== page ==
Thursday, July 10, 2008

MacVIM and cd

Just a quick note. For you Mac & Vim users out there - MACVIM. It truly rocks.

Also, a quick "oh my gosh I'm so glad I finally found a command for this," and then a "doh, of course!"

I often launch Vim and then have to work on a set of files in some specific project directly. Its a pain to have to type something like:

:e ~/Documents/ProjectA/subProjectX/
:sp ~/Documents/ProjectA/subProjectX/
:sp ~/Documents/ProjectA/subProjectX/

over and over and over again. I've been looking for the command to set your 'current directory', and I found it: cd. Duh:

:cd ~/Documents/ProjectA/subProjectX

So much better.

Monday, July 07, 2008

javascript vi clone

Thats right, check this out. VI implemented in javascript.

Tuesday, July 01, 2008

Review of "100 Vim Commands every programmer should know"

This morning I woke to find that a number of blogs out there there have picked up an article called "100 Vim commands every programmer should know" over at Of course, I had to go over there and scan down the list to see if there was something there that I might need to know.


Commands under the 'Search' category are simple enough: straightforward word boundaries and regular expressions mixed in.


The 'Replace' category is much the same. Ranges are covered extensively. Unfortunately, I think it got a bit too general. The 'global' command was mixed in here, and only glossed over with the following paltry commands:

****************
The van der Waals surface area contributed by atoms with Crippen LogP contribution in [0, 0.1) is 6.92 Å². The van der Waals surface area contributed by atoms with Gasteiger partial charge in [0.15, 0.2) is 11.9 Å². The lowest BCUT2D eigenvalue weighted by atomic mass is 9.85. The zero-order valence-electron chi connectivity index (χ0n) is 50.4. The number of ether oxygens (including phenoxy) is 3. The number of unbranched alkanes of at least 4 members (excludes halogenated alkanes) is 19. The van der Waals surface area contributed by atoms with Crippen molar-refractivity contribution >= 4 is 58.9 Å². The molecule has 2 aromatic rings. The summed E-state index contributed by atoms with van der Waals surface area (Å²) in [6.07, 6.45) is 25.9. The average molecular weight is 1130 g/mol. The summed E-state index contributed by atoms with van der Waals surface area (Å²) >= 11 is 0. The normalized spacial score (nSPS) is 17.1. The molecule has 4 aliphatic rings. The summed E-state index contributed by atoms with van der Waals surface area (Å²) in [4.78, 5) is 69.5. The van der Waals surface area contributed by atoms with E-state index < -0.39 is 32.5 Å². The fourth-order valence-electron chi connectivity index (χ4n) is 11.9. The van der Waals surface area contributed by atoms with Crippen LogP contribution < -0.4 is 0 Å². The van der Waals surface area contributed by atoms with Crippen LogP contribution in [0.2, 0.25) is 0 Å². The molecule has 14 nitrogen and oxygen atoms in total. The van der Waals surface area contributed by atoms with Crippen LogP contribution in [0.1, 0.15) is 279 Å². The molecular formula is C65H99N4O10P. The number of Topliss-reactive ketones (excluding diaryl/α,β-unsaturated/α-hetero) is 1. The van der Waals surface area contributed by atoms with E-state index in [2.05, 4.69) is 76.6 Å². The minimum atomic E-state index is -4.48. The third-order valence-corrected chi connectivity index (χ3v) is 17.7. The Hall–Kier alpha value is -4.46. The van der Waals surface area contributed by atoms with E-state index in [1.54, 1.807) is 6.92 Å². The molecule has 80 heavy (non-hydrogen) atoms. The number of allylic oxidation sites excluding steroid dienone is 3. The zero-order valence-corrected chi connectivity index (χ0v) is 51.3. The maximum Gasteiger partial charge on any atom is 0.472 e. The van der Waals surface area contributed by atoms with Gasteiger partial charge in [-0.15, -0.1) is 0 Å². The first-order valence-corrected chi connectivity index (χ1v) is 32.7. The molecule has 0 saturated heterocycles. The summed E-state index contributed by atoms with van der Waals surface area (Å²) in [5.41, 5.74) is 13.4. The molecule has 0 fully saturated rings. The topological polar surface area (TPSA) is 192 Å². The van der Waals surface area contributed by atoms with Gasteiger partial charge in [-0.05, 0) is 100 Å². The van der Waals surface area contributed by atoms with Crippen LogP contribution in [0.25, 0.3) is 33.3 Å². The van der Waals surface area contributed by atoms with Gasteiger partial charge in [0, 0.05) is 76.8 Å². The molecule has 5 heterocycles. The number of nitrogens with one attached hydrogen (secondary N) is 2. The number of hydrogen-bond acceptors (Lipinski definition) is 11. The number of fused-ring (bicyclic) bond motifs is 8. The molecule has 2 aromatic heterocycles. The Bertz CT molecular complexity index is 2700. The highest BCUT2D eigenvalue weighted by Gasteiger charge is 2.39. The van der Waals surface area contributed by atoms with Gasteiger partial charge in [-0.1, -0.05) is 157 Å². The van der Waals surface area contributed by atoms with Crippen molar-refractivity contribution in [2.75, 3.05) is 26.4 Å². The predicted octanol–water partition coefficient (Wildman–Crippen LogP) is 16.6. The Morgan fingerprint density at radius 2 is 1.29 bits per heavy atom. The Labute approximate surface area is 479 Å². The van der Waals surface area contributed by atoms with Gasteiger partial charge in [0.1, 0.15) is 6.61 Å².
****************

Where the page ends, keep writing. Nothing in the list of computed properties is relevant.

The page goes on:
:g/string/d Delete all lines containing “string”
:v/string/d Delete all lines containing which didn’t contain “string”

Interestingly I'd never heard of the ':v' command, but now I know why...its equivalent to the ':g!' command.

An oldy but goody was included in the 'Replace' category as well, to with XML tags:

:%s#<[^>]\+>##g Delete HTML tags but keeps text

At the bottom of this section I saw "Change text to Rot13." Rot13?? Ah. To be honest I haven't in my paltry 14 years on the internet ever found myself using Rot13 for anything, so I have to say I'm a little surprise this makes it into the "Top 100". Onward.


Amazing! I have a big black hole in my head when it comes to case commands. Oh no, nevermind. Funny how it is that you sometimes actually have to use the command sequences before you realize, oh...yeah, I know that. Duh. To deal with words I prefer the 'inner word' type commands. Rather than doing 'vE' to select a word as is done a couple times here, I would do 'viw'. I think you would find 'viw' more forgiving than 'vE' if you were whipping up a recording, say, as it'll actually select the whole word. 'vE' only selects the current position to the end of the word. Minor detail I suppose. I didn't know about this setting though. Sweet:

:set smartcase Ignore case in searches excepted if an uppercase letter is used

There were also a number of case replacements using sequences like:

:%s/\<./\u&/g Sets first letter of each word to uppercase

I'd tend to categorize this as 'Replace', but thats just me. Also, I don't often use the these generic sub replace commands in favor of the generic sub replace method. I'd do this more generic replace:


Hmm, yes. I should learn to use those other matches. Mines a bit verbose.

Okay, so I've only reviewed about 1/3'rd of the entire list. On the whole I think its a good list, though the categorization is a bit loose. There were a few good comments on the article (and the author acknowledged them as well; they should get a pat on the back for listening to the readers). Worst offense: leaving out recording macros. Definitely should have been in the top 100.